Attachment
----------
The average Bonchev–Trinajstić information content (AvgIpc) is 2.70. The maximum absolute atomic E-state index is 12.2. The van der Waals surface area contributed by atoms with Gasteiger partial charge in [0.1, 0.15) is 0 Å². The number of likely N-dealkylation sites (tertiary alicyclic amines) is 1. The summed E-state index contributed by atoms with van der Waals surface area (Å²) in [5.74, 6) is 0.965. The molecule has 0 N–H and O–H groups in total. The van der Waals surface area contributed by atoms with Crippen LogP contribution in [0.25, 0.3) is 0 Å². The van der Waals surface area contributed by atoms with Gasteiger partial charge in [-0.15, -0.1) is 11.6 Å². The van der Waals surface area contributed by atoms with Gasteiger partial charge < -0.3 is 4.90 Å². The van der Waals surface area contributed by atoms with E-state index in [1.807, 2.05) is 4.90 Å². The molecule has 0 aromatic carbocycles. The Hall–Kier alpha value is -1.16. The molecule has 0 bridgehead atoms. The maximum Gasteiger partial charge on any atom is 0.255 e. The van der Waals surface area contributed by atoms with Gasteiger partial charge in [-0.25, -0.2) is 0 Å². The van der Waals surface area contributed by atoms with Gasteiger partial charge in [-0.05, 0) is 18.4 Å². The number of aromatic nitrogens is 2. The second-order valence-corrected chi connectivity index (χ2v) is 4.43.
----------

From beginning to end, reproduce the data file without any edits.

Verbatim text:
The average Bonchev–Trinajstić information content (AvgIpc) is 2.70. The maximum absolute atomic E-state index is 12.2. The van der Waals surface area contributed by atoms with Gasteiger partial charge in [0.1, 0.15) is 0 Å². The number of likely N-dealkylation sites (tertiary alicyclic amines) is 1. The summed E-state index contributed by atoms with van der Waals surface area (Å²) in [5.74, 6) is 0.965. The molecule has 0 N–H and O–H groups in total. The van der Waals surface area contributed by atoms with Crippen LogP contribution in [0.25, 0.3) is 0 Å². The van der Waals surface area contributed by atoms with Gasteiger partial charge in [-0.15, -0.1) is 11.6 Å². The van der Waals surface area contributed by atoms with Gasteiger partial charge < -0.3 is 4.90 Å². The van der Waals surface area contributed by atoms with E-state index in [1.807, 2.05) is 4.90 Å². The molecule has 0 aromatic carbocycles. The Hall–Kier alpha value is -1.16. The molecule has 0 bridgehead atoms. The maximum Gasteiger partial charge on any atom is 0.255 e. The van der Waals surface area contributed by atoms with Gasteiger partial charge in [-0.25, -0.2) is 0 Å². The van der Waals surface area contributed by atoms with Gasteiger partial charge in [-0.05, 0) is 18.4 Å². The number of aromatic nitrogens is 2. The second-order valence-corrected chi connectivity index (χ2v) is 4.43.